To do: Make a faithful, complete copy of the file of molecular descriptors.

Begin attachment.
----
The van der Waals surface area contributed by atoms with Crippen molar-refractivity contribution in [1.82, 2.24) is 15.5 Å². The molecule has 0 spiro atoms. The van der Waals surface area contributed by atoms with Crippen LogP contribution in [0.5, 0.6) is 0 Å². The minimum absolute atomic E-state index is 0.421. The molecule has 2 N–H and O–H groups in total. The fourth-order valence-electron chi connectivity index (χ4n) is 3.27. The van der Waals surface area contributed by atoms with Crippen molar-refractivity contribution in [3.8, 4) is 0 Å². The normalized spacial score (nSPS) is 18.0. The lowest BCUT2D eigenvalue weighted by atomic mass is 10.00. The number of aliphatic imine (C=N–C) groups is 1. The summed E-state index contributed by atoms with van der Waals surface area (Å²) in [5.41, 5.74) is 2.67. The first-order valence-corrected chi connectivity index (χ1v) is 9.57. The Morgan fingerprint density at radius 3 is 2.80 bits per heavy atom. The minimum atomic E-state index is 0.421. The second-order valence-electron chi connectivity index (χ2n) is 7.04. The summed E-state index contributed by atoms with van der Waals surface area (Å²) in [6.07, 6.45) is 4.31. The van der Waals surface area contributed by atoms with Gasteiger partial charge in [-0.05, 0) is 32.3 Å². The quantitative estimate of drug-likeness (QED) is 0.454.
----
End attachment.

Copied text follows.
The van der Waals surface area contributed by atoms with Crippen molar-refractivity contribution in [1.82, 2.24) is 15.5 Å². The molecule has 0 spiro atoms. The van der Waals surface area contributed by atoms with Crippen LogP contribution in [0.5, 0.6) is 0 Å². The minimum absolute atomic E-state index is 0.421. The molecule has 2 N–H and O–H groups in total. The fourth-order valence-electron chi connectivity index (χ4n) is 3.27. The van der Waals surface area contributed by atoms with Crippen molar-refractivity contribution in [3.8, 4) is 0 Å². The normalized spacial score (nSPS) is 18.0. The lowest BCUT2D eigenvalue weighted by atomic mass is 10.00. The number of aliphatic imine (C=N–C) groups is 1. The summed E-state index contributed by atoms with van der Waals surface area (Å²) in [5.41, 5.74) is 2.67. The first-order valence-corrected chi connectivity index (χ1v) is 9.57. The Morgan fingerprint density at radius 3 is 2.80 bits per heavy atom. The minimum atomic E-state index is 0.421. The second-order valence-electron chi connectivity index (χ2n) is 7.04. The summed E-state index contributed by atoms with van der Waals surface area (Å²) in [6.07, 6.45) is 4.31. The van der Waals surface area contributed by atoms with Gasteiger partial charge in [-0.05, 0) is 32.3 Å². The quantitative estimate of drug-likeness (QED) is 0.454.